“People would rather believe than know.”
Professor Emeritus, Evolutionary Biology, Harvard University
Two-time Pulitzer Prize recipient
The quote above popped into my head when reflecting on my exchanges with Kate Hurley, director of the Koret Shelter Medicine Program at the University of California at Davis. We met last month at the Society of Animal Welfare Administrators Annual Management Conference in San Diego, where both us were invited to speak.
Kate might be called the “Cat Woman” of modern times. A veterinarian who is the world’s first resident in Shelter Medicine, she studies and researches feline-related questions such as:
Under what conditions do cats thrive?
Is there a cat over-population problem?
Do cats living in the wild do better than those brought to animal shelters?
At first blush, cat questions might seem unrelated to human leadership, but Kate’s ideas can enrich leaders, on two levels.
The first level is about cats. Americans share space with about 180 million cats, half of them living wild on streets and in fields. That means there’s a cat for every two humans in the United States. If you accept that leaders of families and businesses ought to be aware of what is going on around them, that’s a pretty big number to ignore. How does the presence of cats affect humans, and how do we affect them?
The second (in my view, more important) level of value from Kate relates to her myth-busting role. Her views – supported by good research – tend to disturb the assumptions of the mainstream public, including many animal lovers, veterinarians and animal shelter workers. She’s a good example of someone who has done her homework on a specific issue, and uncovered facts that shed light on and question misguided beliefs. Here are three examples of her fact-based ideas:
Like humans, not all cats are the same. For example, being removed from a cage, cuddled by a stranger and carried to an unfamiliar room to play may provide welcome relief from boredom for some cats, but may be highly stressful for others.
The courage to question unfounded beliefs based on reality is an important dimension of leadership.
One implication of Kate’s work for thoughtful business leaders would be to question the automatic use of words and phrases. Speech without thought has always plagued human societies, but contemporary leaders have taken superficial communication to new heights.
Consider these confusing, commonly used words:
“Passion,” as in “I’m passionate about our mission.” Does this word refer to unbridled enthusiasm, a “sell job,” or deeply reflected-upon commitment to a noble idea or cause? It doesn’t take much maturity to simply get lost in passion. As Hitler proved, passion without accountable integrity risks the delusional pursuit of a questionable goal.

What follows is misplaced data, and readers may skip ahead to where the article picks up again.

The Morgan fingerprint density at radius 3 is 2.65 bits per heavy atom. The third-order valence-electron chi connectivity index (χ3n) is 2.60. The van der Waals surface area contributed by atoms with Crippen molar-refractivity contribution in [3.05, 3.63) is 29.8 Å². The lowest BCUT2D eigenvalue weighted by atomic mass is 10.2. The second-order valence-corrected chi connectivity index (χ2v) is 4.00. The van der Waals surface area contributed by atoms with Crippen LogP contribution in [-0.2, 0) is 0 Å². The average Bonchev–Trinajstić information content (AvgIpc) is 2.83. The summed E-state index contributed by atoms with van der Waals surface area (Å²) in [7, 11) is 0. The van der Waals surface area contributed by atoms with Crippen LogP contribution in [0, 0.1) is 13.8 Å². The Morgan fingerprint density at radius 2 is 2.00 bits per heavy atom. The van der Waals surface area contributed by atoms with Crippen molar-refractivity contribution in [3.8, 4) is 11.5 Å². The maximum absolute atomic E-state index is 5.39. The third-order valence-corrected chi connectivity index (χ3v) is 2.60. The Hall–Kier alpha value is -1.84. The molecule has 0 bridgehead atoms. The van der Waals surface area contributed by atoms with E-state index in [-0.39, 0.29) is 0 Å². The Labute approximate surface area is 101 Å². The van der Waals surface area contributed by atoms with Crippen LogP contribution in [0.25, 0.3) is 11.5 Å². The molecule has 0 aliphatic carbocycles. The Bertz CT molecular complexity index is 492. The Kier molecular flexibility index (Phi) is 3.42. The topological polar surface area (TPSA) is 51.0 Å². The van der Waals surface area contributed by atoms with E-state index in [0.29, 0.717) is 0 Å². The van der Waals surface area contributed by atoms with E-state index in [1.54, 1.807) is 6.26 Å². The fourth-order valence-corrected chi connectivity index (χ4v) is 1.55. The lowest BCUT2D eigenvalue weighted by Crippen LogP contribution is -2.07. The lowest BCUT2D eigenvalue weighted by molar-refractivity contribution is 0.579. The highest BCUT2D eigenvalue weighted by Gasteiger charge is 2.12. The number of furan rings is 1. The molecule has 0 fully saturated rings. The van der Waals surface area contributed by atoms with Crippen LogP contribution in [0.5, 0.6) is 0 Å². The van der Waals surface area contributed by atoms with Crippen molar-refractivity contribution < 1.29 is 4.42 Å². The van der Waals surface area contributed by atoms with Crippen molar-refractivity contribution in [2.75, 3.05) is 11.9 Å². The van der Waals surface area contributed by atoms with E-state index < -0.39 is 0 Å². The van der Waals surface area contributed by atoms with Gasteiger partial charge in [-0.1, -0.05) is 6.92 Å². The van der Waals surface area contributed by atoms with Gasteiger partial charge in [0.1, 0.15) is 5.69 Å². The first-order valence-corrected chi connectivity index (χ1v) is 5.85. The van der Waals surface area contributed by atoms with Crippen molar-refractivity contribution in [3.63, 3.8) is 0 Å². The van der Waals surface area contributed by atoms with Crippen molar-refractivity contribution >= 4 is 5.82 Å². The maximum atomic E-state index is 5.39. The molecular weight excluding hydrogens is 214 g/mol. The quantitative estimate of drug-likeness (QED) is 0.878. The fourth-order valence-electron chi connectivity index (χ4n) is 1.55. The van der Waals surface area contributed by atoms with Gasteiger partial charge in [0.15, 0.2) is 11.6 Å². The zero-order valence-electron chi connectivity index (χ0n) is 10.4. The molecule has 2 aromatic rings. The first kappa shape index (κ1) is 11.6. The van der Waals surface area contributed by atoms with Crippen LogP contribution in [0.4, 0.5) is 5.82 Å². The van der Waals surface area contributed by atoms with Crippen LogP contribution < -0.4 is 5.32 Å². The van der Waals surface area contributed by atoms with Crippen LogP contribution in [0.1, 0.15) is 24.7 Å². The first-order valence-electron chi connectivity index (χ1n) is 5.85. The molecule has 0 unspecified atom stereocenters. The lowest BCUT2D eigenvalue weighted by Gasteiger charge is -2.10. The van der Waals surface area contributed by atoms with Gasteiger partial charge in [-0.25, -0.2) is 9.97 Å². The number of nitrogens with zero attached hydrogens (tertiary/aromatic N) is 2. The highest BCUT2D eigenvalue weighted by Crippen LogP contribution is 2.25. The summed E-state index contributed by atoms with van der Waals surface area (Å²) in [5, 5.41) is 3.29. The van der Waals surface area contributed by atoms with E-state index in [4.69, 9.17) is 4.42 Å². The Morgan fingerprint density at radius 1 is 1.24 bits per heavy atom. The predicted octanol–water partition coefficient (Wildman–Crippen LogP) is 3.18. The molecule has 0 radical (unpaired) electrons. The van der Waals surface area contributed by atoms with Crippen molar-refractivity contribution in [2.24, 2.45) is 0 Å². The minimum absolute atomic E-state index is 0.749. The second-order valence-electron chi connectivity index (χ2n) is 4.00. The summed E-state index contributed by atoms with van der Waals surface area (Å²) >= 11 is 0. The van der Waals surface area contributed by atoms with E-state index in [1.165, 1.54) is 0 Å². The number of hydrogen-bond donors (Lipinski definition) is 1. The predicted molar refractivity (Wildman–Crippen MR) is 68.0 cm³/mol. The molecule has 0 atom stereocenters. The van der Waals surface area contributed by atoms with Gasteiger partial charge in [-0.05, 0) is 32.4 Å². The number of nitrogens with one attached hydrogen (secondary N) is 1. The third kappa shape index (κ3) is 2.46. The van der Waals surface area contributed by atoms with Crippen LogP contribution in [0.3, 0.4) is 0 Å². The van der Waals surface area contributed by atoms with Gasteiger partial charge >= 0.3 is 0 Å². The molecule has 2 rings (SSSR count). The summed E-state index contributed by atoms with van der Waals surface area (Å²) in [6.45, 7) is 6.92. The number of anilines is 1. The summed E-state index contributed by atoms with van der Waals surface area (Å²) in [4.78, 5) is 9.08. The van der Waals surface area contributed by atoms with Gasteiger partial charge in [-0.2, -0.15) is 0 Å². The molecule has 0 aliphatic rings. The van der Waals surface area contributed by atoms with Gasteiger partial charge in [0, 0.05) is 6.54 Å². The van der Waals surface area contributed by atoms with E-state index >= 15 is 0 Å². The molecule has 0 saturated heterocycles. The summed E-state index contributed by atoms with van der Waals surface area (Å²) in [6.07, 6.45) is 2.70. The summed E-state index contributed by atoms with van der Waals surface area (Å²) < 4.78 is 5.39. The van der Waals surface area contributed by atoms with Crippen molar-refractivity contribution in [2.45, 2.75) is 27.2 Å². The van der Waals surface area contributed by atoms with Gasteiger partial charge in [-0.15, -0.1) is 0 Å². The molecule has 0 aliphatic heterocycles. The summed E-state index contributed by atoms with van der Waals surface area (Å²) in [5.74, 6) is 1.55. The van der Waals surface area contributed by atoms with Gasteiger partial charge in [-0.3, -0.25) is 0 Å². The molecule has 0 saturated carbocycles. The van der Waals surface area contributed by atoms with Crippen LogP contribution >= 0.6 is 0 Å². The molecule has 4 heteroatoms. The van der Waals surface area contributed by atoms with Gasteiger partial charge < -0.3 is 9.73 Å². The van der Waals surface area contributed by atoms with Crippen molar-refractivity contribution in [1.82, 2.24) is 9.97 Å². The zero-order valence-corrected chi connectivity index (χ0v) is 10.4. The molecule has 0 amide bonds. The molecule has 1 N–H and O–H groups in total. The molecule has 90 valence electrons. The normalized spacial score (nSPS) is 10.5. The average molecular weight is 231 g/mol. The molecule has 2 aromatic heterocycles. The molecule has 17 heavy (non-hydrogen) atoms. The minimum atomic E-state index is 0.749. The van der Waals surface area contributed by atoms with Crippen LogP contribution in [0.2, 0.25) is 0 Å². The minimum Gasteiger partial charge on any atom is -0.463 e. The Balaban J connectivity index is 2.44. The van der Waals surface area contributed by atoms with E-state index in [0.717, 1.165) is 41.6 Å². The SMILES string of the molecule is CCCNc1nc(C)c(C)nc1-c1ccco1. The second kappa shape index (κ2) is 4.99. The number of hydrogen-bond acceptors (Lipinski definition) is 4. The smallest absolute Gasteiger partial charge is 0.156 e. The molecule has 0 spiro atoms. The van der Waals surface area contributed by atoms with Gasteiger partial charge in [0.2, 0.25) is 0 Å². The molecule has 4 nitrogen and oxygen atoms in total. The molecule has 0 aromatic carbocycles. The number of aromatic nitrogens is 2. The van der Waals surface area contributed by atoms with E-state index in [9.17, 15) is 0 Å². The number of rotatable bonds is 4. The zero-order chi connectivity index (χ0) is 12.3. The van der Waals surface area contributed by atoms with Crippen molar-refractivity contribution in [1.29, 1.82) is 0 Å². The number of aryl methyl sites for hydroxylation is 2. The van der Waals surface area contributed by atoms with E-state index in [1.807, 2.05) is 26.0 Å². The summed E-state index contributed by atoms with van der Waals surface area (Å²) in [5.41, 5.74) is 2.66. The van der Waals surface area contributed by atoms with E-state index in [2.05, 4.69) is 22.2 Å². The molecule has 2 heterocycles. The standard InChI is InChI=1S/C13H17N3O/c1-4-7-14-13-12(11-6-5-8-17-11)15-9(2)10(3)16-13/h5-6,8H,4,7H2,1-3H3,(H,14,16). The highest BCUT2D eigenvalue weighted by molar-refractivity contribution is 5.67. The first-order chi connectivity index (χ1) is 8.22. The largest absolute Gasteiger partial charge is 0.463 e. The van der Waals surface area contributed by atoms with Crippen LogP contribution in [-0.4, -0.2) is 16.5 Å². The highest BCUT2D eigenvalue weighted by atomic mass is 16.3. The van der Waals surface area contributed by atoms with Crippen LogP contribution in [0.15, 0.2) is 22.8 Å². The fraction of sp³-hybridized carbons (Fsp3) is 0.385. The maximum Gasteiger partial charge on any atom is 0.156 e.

“Results,” as in “We need to be results-oriented.” Does this mean hyper-focusing on short-term gains or striving for long-term shifts in deeply-embedded patterns? What’s the bigger problem in your organization, being so anxious and busy that you miss opportunities to reflect on long-term outcomes; or spending too much time pondering and not enough time acting?
“Know,” as in “I know what’s right.” Does this mean “I believe” or “I have facts to support my opinion?” I have noticed that many who invoke “I know” don’t really know at all – they just have a belief. Often, their belief is unsupported by hard evidence. Why don’t they simply say “I believe” instead of the more certain-sounding, “I know?”
“Team,” as in “I’m a team person.” Does that mean you prefer to collaborate rather than going it alone (two heads are better than one)? Does it imply that you seek the protection of others to hide your own weaknesses? Is a team first committed to the welfare of its members, or to the accomplishment of a task? Before we do any “team-building” it might be useful to clarify what we mean by “team” and its purpose.
Here’s a sincere invitation: Consider curtailing the use of trite mainstream words and phrases, and jumping on the simplistic literary bandwagon of “numbered solutions” to complex problems (7 habits, 5 dysfunctions, etc.). Instead, consider relentless curiosity, solid research and the courage to question the impulsive beliefs of the crowd your primary weapons against delusion, fanaticism and prejudice.
It may not increase your popularity, but, as Kate Hurley has found, it might win the respect of the most respectable.
5 Responses to “July 2013: Questioning Assumptions”
July 01, 2013 at 9:41 am, Carl Montante said:
John, interesting thoughts. In attending a conference on animal welfare it’s clear that your study of leadership takes you to seemingly unrelated fields of study.
Hope you’re doing well John. Best regards. – Carl
July 01, 2013 at 1:32 pm, Bill Engels said:
As always, interesting and thought provoking!
Have a great summer.
July 01, 2013 at 6:28 pm, Matt Venuti said:
Good observations John. Love it when cats can be anecdotal for deepening our understanding of human behavior. As Eckhart Tolle said in the Power of Now, “I have had many Zen Masters, most of them cats”. Also seems like you are promoting a more non-linear approach to problem solving in your challenge. Break out of the box, question beliefs, eliminate cliches…I’m in!
July 29, 2013 at 4:15 pm, john c said:
………….i am told that Cats only vocalize to communicate with Humans. in other words, they have to lower their aptitude.
September 03, 2013 at 2:06 am, clay osborne said:
A student of yours introduced me to your blog. If it is appropriate I would love to added to your distribuition list. Interesting stuff